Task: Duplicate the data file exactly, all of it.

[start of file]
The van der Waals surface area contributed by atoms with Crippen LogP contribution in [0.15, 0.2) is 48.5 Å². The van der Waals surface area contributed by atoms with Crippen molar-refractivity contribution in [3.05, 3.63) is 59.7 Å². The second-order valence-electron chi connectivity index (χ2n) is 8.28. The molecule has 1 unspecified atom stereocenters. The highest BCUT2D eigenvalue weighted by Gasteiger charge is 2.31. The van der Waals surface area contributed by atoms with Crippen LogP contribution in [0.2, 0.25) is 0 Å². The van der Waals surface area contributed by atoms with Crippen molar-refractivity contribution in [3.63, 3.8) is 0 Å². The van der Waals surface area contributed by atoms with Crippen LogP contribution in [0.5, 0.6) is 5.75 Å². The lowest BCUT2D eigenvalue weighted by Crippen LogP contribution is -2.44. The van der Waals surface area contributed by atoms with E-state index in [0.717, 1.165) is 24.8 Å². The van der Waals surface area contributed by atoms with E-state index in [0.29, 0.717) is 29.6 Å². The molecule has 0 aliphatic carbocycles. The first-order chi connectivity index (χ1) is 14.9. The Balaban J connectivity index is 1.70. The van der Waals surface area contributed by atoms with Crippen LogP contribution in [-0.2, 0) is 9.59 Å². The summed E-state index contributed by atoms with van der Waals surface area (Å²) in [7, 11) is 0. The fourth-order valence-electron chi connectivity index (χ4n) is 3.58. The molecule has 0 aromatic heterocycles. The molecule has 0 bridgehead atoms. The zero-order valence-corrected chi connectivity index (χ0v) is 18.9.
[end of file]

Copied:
The van der Waals surface area contributed by atoms with Crippen LogP contribution in [0.15, 0.2) is 48.5 Å². The van der Waals surface area contributed by atoms with Crippen molar-refractivity contribution in [3.05, 3.63) is 59.7 Å². The second-order valence-electron chi connectivity index (χ2n) is 8.28. The molecule has 1 unspecified atom stereocenters. The highest BCUT2D eigenvalue weighted by Gasteiger charge is 2.31. The van der Waals surface area contributed by atoms with Crippen LogP contribution in [0.2, 0.25) is 0 Å². The van der Waals surface area contributed by atoms with Crippen molar-refractivity contribution in [3.63, 3.8) is 0 Å². The van der Waals surface area contributed by atoms with Crippen LogP contribution in [0.5, 0.6) is 5.75 Å². The lowest BCUT2D eigenvalue weighted by Crippen LogP contribution is -2.44. The van der Waals surface area contributed by atoms with E-state index in [0.717, 1.165) is 24.8 Å². The van der Waals surface area contributed by atoms with E-state index in [0.29, 0.717) is 29.6 Å². The molecule has 0 aliphatic carbocycles. The first-order chi connectivity index (χ1) is 14.9. The Balaban J connectivity index is 1.70. The van der Waals surface area contributed by atoms with Crippen LogP contribution in [-0.2, 0) is 9.59 Å². The summed E-state index contributed by atoms with van der Waals surface area (Å²) in [7, 11) is 0. The fourth-order valence-electron chi connectivity index (χ4n) is 3.58. The molecule has 0 aromatic heterocycles. The molecule has 0 bridgehead atoms. The zero-order valence-corrected chi connectivity index (χ0v) is 18.9.